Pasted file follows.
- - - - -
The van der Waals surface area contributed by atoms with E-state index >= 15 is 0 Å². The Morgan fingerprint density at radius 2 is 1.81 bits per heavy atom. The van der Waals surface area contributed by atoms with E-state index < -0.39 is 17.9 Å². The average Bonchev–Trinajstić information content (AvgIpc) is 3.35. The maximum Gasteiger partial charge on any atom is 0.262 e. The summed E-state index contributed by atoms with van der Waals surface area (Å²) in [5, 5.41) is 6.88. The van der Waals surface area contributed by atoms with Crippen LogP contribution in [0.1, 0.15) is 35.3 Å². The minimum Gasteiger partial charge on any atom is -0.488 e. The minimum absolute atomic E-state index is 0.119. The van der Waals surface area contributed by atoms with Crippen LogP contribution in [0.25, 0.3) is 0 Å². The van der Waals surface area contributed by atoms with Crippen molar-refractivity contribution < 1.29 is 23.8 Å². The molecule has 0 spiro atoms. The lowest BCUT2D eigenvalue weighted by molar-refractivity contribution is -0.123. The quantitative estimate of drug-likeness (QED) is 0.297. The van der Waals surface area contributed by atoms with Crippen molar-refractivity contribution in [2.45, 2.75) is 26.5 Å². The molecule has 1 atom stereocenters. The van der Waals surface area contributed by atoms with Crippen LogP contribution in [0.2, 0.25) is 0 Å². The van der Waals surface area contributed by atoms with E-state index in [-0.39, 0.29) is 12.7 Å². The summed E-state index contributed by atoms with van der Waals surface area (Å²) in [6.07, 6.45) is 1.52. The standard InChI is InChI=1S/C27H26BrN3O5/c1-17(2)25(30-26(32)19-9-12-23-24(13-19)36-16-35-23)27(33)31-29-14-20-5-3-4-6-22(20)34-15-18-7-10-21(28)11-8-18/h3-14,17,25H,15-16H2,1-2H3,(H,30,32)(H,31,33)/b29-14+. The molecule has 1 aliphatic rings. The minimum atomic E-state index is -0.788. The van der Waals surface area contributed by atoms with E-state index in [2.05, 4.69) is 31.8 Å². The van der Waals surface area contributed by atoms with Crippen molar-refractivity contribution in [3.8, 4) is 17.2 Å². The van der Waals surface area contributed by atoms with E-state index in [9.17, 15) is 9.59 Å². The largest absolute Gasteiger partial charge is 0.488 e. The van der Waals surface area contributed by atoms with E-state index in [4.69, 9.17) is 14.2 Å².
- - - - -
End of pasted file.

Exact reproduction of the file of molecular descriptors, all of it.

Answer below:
The van der Waals surface area contributed by atoms with E-state index >= 15 is 0 Å². The Morgan fingerprint density at radius 2 is 1.81 bits per heavy atom. The van der Waals surface area contributed by atoms with E-state index < -0.39 is 17.9 Å². The average Bonchev–Trinajstić information content (AvgIpc) is 3.35. The maximum Gasteiger partial charge on any atom is 0.262 e. The summed E-state index contributed by atoms with van der Waals surface area (Å²) in [5, 5.41) is 6.88. The van der Waals surface area contributed by atoms with Crippen LogP contribution in [0.1, 0.15) is 35.3 Å². The minimum Gasteiger partial charge on any atom is -0.488 e. The minimum absolute atomic E-state index is 0.119. The van der Waals surface area contributed by atoms with Crippen LogP contribution in [0.25, 0.3) is 0 Å². The van der Waals surface area contributed by atoms with Crippen molar-refractivity contribution < 1.29 is 23.8 Å². The molecule has 0 spiro atoms. The lowest BCUT2D eigenvalue weighted by molar-refractivity contribution is -0.123. The quantitative estimate of drug-likeness (QED) is 0.297. The van der Waals surface area contributed by atoms with Crippen molar-refractivity contribution in [2.45, 2.75) is 26.5 Å². The molecule has 1 atom stereocenters. The van der Waals surface area contributed by atoms with Crippen LogP contribution in [0.2, 0.25) is 0 Å². The van der Waals surface area contributed by atoms with E-state index in [-0.39, 0.29) is 12.7 Å². The summed E-state index contributed by atoms with van der Waals surface area (Å²) in [6.07, 6.45) is 1.52. The standard InChI is InChI=1S/C27H26BrN3O5/c1-17(2)25(30-26(32)19-9-12-23-24(13-19)36-16-35-23)27(33)31-29-14-20-5-3-4-6-22(20)34-15-18-7-10-21(28)11-8-18/h3-14,17,25H,15-16H2,1-2H3,(H,30,32)(H,31,33)/b29-14+. The molecule has 1 aliphatic rings. The minimum atomic E-state index is -0.788. The van der Waals surface area contributed by atoms with E-state index in [2.05, 4.69) is 31.8 Å². The van der Waals surface area contributed by atoms with Crippen molar-refractivity contribution in [3.8, 4) is 17.2 Å². The van der Waals surface area contributed by atoms with E-state index in [9.17, 15) is 9.59 Å². The largest absolute Gasteiger partial charge is 0.488 e. The van der Waals surface area contributed by atoms with E-state index in [4.69, 9.17) is 14.2 Å².